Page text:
CEBU CITY -- Fourteen towns and cities in Cebu Province were eyed as possible “election watch list areas” where violence could erupt during the 2013 midterm polls.
As the police and election officials outlined their security plans on Friday, Superintendent Paul Labra II identified these areas as Sogod, Barili, San Fernando, Daanbantayan, Tuburan, Ronda, Pinamungajan, Tabogon, Dumanjug, Sta. Fe, Lapu-Lapu City, Bogo City, Danao City and Carcar City.
Labra is the chief of the Regional Intelligence Division of the Police Regional Office (PRO)-Central Visayas.
A history of election-related violence, intense partisan rivalry and presence of organized crime groups were among the reasons these areas were listed.
In Central Visayas, 19 more towns and cities are being evaluated as possible “election areas of concern” and the police said they also continue to monitor insurgent movements in Negros Oriental.
Meanwhile, 10 potential private armed groups with close to 100 members operating in Central Visayas are being monitored by the police.
In Cebu Province, these robbery groups were identified as the Sumabong-Ancero Group, Omboy-Sanopao Group, Sigue Group and Sidlak Group.
PRO-Central Visayas Director Marcelo Garbo Jr. said the groups were reportedly used before by some politicians and could disrupt electoral proceedings or create tension.
“Right now, we have not listed any private armed group because they are inactive, have been neutralized or arrested,” he said.
Garbo revealed they have the names of the groups’ supporters and held a dialogue with them late last year.
“I have talked with opposing parties and told them to play within the rules of the game. No guns and goons,” he said.
In Negros Province, the areas being closely watched are Bayawan City, Canlaon City, Tanjay City, Jimalalud, Bacong, Basay, La Libertad, Zamboanguita, Villahermoso, Guihulngan City, Bindoy, Pamplona, Sibulan, Valencia and Siaton.
The towns of Trinidad, Carmen, and Tagbilarn in Bohol and Larena in Siquijor also made it to the watch-list.
Once the election period begins on January 13, police officers who have been detailed as escorts to elected government officials will be pulled out, said Commission on Elections (Comelec)-Central Visayas Director Temie Lambino.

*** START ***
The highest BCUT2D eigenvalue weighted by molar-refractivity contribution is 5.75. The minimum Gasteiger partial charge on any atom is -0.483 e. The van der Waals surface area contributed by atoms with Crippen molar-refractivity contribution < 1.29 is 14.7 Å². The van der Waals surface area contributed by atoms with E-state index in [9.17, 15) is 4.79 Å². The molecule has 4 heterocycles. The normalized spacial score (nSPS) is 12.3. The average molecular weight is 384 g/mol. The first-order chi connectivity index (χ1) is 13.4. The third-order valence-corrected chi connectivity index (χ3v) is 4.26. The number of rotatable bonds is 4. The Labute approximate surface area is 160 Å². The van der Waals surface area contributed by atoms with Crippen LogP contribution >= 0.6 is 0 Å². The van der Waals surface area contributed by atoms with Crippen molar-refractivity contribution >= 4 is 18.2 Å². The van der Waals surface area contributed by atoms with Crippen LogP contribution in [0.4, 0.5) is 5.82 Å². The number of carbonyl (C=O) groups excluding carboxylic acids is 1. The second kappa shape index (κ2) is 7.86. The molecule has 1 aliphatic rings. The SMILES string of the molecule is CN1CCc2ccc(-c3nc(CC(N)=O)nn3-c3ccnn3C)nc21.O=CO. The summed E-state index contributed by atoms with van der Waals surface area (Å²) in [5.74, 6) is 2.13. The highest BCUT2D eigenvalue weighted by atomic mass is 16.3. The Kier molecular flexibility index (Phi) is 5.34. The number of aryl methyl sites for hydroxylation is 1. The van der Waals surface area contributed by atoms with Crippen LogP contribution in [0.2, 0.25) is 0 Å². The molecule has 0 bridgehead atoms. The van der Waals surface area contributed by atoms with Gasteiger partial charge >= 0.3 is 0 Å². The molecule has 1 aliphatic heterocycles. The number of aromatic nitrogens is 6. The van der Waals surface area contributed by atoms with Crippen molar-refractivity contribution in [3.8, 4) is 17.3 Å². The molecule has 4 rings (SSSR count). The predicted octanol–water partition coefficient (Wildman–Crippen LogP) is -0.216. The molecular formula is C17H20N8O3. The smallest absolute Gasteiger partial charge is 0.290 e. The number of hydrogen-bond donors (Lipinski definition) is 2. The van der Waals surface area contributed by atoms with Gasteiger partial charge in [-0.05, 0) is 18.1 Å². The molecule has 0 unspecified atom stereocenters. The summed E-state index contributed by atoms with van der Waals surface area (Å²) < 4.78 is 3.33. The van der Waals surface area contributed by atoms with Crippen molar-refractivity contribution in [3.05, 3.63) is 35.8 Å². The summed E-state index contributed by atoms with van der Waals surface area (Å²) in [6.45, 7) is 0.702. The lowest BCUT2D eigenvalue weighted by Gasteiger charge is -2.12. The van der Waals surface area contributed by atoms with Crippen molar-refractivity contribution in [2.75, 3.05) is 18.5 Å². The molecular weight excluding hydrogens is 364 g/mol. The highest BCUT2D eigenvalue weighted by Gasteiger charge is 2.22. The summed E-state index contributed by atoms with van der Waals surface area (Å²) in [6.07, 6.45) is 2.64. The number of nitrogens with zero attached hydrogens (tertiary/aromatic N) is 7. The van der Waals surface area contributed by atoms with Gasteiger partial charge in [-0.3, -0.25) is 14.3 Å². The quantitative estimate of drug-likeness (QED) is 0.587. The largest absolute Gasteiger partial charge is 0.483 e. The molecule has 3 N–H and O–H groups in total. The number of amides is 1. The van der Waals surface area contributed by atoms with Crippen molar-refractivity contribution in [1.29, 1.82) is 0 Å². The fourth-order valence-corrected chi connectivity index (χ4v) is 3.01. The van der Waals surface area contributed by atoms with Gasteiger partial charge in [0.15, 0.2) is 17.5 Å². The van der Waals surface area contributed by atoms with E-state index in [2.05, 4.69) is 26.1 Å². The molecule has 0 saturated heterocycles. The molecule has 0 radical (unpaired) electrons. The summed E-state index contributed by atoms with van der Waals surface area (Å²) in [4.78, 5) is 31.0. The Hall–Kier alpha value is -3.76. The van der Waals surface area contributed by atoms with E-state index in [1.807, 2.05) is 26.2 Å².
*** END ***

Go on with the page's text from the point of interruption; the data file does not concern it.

Lambino said, however, that any candidates running for local executive positions can avail themselves of private protective agents accredited by the Philippine National Police (PNP), depending on a threat assessment.
“They must apply before January 13 to be given temporary security detail,” he said.
A maximum of two private personnel will be afforded to a candidate and they can use only a 12-gauge shotgun and 9mm pistol.
A gun ban will also be enforced during the election period starting on January 13 as provided under Resolution 9561-A of Comelec.
“No person shall bear, carry or transport firearms or other deadly weapons outside his residence or place of business, and in public places except for members of PNP, AFP (Armed Forces of the Philippines), and agents performing security functions,” Lambino added.
Police officers will also be relieved and assigned to other units if any member of their family or relatives is running for office in the area where they are assigned.
The revamp is expected to be implemented in Central Visayas to dispel doubts on the partiality of commanders.
In preparation for the elections, police are now intensifying their campaign against loose weapons.
Chief Superintendent Raul Petrasanta, head of the PNP Firearms and Explosives Office (FEO), said the campaign will help ensure honest and peaceful elections.
As of October 2012, there were 562,000 unrenewed gun licenses in the country.
As of Friday, there were 4,114,061 registered voters in Central Visayas, which is an increase of three percent compared to the previous election.
Lambino said Cebu continues to be the top vote-rich province, with 2,509,520 voters recorded.
“Our projection is it should have been a five percent increase every three years but these could be affected because of the cleansing we have implemented,” he said.
Lambino said some voters were deactivated for failing to vote before or for transferring their residences.
Asked for comments on the security plan, he assured the people have nothing to worry especially after the successful first automated elections in 2010.
“What we need to watch are outside circumstances where cheating is highly possible,” Lambino said. (DSM/Sun.Star Cebu)